Washington, D.C., USA: Real gross domestic product increased at an annual rate of 4.1 percent in the second quarter of 2018, according to the “advance” estimate released by the Bureau of Economic Analysis. In the first quarter, real GDP increased 2.2 percent (revised).
The consensus estimate in a median survey of economists was for U.S. economic expansion of 4.2 percent in the second quarter.
The Bureau emphasized that the second-quarter advance estimate released today is based on source data that are incomplete or subject to further revision by the source agency.
The increase in real GDP in the second quarter reflected positive contributions from personal consumption expenditures (PCE), exports, nonresidential fixed investment, federal government spending, and state and local government spending that were partly offset by negative contributions from private inventory investment and residential fixed investment. Imports, which are a subtraction in
the calculation of GDP, increased.
The estimates released today also reflect the results of the 15th comprehensive update of the National Income and Product Accounts (NIPAs). The updated estimates reflect previously announced improvements, and include the introduction of new not seasonally adjusted estimates for GDP, GDI, and their major components.
The acceleration in real GDP growth in the second quarter reflected accelerations in PCE and in exports, a smaller decrease in residential fixed investment, and accelerations in federal government spending and in state and local spending. These movements were partly offset by a downturn in private inventory investment and a deceleration in nonresidential fixed investment. Imports decelerated.
Current-dollar GDP increased 7.4 percent, or $361.5 billion, in the second quarter to a level of $20.4 trillion. In the first quarter, current-dollar GDP increased 4.3 percent, or $209.2 billion.
The price index for gross domestic purchases increased 2.3 percent in the second quarter, compared with an increase of 2.5 percent in the first quarter (table 4). The PCE price index increased 1.8 percent, compared with an increase of 2.5 percent. Excluding food and energy prices, the PCE price index increased 2.0 percent, compared with an increase of 2.2 percent.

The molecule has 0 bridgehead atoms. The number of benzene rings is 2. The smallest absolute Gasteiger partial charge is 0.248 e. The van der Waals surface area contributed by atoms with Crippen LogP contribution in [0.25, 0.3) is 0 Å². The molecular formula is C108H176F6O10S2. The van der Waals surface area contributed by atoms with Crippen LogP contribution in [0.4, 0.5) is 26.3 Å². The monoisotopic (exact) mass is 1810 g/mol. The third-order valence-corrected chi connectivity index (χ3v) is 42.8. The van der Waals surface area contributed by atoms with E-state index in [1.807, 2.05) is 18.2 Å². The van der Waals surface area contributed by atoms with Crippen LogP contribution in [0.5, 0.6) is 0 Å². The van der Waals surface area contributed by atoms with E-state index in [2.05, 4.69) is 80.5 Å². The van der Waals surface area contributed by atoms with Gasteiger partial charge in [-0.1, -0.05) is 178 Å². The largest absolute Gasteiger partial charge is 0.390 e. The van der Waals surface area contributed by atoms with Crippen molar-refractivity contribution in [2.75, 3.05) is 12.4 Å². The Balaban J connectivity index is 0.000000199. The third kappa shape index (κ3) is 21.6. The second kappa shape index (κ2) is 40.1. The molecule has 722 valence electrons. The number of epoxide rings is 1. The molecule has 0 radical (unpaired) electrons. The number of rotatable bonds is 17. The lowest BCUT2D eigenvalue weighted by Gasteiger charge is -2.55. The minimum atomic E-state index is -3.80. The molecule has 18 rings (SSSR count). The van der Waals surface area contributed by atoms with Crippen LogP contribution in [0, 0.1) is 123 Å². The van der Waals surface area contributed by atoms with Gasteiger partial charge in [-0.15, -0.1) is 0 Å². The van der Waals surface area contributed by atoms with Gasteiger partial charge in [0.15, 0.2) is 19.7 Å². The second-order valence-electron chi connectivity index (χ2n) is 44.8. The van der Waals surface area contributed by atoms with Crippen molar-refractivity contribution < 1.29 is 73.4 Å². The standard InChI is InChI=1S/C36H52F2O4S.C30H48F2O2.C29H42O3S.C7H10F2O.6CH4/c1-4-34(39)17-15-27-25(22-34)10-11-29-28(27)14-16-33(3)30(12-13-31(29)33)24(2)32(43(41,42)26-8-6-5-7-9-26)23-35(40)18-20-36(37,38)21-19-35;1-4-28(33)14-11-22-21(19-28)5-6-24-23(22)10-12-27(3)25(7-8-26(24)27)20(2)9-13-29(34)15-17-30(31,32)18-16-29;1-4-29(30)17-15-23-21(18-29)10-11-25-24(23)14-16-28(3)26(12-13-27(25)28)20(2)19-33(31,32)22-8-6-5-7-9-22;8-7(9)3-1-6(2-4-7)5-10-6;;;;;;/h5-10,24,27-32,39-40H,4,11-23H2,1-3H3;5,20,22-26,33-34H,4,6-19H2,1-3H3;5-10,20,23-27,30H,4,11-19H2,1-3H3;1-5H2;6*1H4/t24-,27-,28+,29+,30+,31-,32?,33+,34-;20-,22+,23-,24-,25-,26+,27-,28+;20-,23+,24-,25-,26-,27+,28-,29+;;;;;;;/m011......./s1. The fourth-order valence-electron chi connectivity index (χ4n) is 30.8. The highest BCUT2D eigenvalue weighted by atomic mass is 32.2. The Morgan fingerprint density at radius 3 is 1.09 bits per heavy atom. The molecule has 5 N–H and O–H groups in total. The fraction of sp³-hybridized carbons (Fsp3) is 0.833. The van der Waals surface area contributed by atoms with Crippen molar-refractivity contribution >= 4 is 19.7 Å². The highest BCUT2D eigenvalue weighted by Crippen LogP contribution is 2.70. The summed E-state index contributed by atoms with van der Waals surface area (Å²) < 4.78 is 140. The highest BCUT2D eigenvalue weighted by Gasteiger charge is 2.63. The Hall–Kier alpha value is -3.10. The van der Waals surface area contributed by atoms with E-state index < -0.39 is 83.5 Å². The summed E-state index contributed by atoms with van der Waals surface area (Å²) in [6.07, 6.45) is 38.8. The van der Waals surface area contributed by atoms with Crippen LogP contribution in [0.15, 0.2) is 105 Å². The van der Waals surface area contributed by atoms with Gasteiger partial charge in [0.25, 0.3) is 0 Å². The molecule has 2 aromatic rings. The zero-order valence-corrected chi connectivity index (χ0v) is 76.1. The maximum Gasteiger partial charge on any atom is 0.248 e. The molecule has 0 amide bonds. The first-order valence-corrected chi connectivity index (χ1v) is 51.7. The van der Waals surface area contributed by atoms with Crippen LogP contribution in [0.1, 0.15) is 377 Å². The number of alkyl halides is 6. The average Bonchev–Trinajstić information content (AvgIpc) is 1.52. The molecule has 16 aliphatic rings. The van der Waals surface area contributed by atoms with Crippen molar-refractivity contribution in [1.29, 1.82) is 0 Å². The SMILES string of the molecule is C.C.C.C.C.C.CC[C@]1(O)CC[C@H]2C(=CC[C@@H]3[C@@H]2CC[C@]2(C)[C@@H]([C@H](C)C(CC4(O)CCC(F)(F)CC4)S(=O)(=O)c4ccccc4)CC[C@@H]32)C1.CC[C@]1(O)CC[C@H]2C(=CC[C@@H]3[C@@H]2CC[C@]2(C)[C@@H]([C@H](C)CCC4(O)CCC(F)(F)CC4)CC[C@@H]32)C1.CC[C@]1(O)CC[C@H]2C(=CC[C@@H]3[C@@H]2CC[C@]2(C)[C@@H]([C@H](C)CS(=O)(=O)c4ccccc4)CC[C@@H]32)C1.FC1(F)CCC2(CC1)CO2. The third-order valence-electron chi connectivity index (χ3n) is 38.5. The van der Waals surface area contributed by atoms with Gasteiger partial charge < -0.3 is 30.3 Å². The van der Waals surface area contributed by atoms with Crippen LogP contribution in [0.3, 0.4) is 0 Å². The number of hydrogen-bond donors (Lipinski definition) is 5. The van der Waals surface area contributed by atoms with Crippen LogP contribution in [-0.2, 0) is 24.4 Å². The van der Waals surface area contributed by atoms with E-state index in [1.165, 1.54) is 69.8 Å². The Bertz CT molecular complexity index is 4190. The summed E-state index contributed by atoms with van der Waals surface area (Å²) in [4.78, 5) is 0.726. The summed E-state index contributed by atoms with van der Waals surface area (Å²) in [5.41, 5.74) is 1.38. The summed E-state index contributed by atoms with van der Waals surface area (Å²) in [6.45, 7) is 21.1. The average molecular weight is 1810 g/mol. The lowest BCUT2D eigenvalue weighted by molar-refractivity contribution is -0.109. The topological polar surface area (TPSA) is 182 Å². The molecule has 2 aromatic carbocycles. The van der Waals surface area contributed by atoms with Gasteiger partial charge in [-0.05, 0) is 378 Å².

Current-dollar personal income increased $183.7 billion in the second quarter, compared with an increase of $215.8 billion in the first quarter. Decelerations in wages and salaries, government social benefits, personal interest income, and nonfarm proprietors’ income were partly offset by accelerations in personal dividend income and rental income, a deceleration in contributions for government social insurance (a subtraction in the calculation of personal income), and an upturn in farm proprietors’ income.
Disposable personal income increased $167.5 billion, or 4.5 percent, in the second quarter, compared with an increase of $256.7 billion, or 7.0 percent, in the first quarter. Real disposable personal income increased 2.6 percent, compared with an increase of 4.4 percent.
Personal saving was $1,051.1 billion in the second quarter, compared with $1094.1 billion in the first quarter. The personal saving rate – personal saving as a percentage of disposable personal income – was 6.8 percent in the second quarter, compared with 7.2 percent in the first quarter.